In the previous lessons, Swami Satyananda described eight exercises to loosen up the body, particularly the legs, in preparation for meditative asanas and other types of asanas. In this topic, we will explain two of the simplest sitting positions, which can be used for various meditation, pranayama, and kriya yoga practices.
The following two asanas are very useful in the early stages of practice. However, the best sitting positions are the classical meditative asanas. These are padmasana (lotus pose), siddhasana (accomplished posed for men), and swastikasana (auspicious pose for women). Your aim should be eventually to sit in one of these classical asanas. Therefore, the exercises previously given for loosening up the legs should be continued so that the more advanced meditative asanas can be mastered in the future.
SUKHASANA (EASY POSE)
This is the easiest of the meditative asanas, and everyone should be able to sit in it. Although it may be used for meditation practices, it has one basic drawback: most of the weight of the body is supported by the small area of contact between the floor and the buttocks. After a period of time, this area soon becomes a little painful. However, this can be overcome to a degree by using a cushion under the buttocks. The other meditative asanas have a larger area of contact between the floor and the body - the weight of the body is supported partly by the buttocks and also by the legs, which reduces aches and pains from developing.
Note: As soon as one is able to comfortably perform any other meditative asana, sukhasana should be discontinued.
VAJRASANA (THUNDERBOLT POSE)
Many people find this asana a little uncomfortable at first because it is a sitting position that few people ever use. At first, the ankles and knees tend to ache, but with practice, this asana will become most comfortable and almost a joy to sit in. Besides being an excellent meditative asana used by Muslims and Japanese Buddhists, it is the starting pose for a large number of other asanas.
The Sanskrit word vajra means 'thunderbolt.' The psychic vajra nadi, which is greatly affected by this pose, is an important energy pathway which carries nervous impulses of the genito-urinary system from the brain. It is the same word that has given the name Vajrayana to a form of Tantric Buddhism, which uses sexual union as part of its spiritual sadhana (practice). The term has various other meanings, all connected with the same subject. As such, vajrasana is said to enable the practitioner to gain control over the sexual functions and direct the energy towards expanding consciousness.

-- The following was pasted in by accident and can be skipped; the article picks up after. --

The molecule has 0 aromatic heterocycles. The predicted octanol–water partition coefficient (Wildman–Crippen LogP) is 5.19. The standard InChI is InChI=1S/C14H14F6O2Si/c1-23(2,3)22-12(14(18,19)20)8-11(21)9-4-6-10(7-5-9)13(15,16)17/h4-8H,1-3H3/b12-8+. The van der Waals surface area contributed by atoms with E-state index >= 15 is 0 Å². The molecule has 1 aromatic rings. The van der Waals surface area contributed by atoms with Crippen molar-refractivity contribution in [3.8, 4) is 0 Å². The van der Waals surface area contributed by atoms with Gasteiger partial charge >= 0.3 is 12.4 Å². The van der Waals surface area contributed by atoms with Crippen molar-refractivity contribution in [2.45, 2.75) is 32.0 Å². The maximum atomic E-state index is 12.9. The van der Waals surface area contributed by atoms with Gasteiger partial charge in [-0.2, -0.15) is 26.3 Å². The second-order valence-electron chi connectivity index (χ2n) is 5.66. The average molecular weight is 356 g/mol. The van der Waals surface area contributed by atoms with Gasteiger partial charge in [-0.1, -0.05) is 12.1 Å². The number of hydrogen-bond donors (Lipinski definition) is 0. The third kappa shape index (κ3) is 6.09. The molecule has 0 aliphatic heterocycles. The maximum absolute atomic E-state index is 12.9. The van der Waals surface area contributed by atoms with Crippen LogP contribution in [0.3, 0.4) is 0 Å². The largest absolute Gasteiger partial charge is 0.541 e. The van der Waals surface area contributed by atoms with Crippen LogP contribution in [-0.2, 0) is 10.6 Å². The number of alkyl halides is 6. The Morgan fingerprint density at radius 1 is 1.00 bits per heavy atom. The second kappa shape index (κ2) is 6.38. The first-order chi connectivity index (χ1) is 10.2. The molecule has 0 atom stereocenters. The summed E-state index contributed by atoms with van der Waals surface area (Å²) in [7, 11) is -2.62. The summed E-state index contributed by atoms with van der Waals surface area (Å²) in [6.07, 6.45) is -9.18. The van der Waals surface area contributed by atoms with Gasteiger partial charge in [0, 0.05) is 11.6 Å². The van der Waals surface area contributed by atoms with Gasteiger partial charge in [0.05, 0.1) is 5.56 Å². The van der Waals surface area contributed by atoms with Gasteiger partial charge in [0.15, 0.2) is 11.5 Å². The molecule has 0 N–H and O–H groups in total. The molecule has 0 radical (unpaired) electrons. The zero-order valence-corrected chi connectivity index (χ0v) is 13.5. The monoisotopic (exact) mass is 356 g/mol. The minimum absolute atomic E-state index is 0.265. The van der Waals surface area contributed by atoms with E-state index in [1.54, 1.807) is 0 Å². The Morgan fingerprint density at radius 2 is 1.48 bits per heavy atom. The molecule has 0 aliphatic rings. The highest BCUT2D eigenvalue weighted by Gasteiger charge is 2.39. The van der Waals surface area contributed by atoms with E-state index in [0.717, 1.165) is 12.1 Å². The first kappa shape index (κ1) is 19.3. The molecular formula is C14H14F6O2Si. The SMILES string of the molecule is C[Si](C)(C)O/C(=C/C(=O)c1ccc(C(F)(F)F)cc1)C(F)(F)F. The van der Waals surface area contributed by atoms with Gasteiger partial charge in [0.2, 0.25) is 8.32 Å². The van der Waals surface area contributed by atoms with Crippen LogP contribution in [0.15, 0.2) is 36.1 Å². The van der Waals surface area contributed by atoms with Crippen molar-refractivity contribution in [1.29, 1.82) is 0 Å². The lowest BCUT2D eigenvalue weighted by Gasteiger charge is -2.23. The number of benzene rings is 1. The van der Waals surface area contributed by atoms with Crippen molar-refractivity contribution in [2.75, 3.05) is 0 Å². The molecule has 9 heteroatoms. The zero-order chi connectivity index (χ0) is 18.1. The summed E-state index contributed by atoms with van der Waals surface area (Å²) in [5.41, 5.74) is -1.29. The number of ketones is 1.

ADVICE FOR BEGINNERS
Beginners may find it difficult to sit on their feet without the support of the arms. A good method for loosening up the legs is to support your body weight with your arms and then slowly lower your buttocks towards the feet. Bear the discomfort for a second or so and then take support of your arms again to release the tension. Then again, lower your buttocks and repeat the procedure. With practice, you will find that the tension disappears, and eventually, you will be able to sit on the feet for longer periods without the slightest difficulty. Remember, the loosening up exercises will also help you very much to make your legs more supple and allow you to sit in vajrasana.
Beginners who find that their legs and feet ache after a very short time in this position should return to the kneeling position and then sit on the floor with the legs outstretched. Bend one leg, hold the ankle, and vigorously shake the foot until all signs of stiffness have disappeared. Repeat with the other leg. Then again, sit in vajrasana.
Vajrasana is one of the few asanas which can be performed after taking meals, as asanas, in general, are strictly contraindicated after food. We actually recommend that vajrasana be practiced for five or ten minutes after meals. The reason is simple: vajrasana is a very relaxing position, conducive to a calm mind and body, so it stimulates the digestive processes working in the stomach.
As we have already explained, vajrasana is an excellent meditative asana and, in fact, is the only practical meditative asana for people who suffer from sciatica or sacral infections.
Vajrasana has one notable advantage over sukhasana: one tends to automatically hold the spine straight while doing vajrasana, whereas in sukhasana there is more of a tendency to slump forwards. For this reason, vajrasana is far superior to sukhasana once it is mastered.
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Saraswati, Satyananda. A Systematic Course in the Ancient Tantric Techniques of Yoga and Kriya. Yoga Publications Trust, 2013.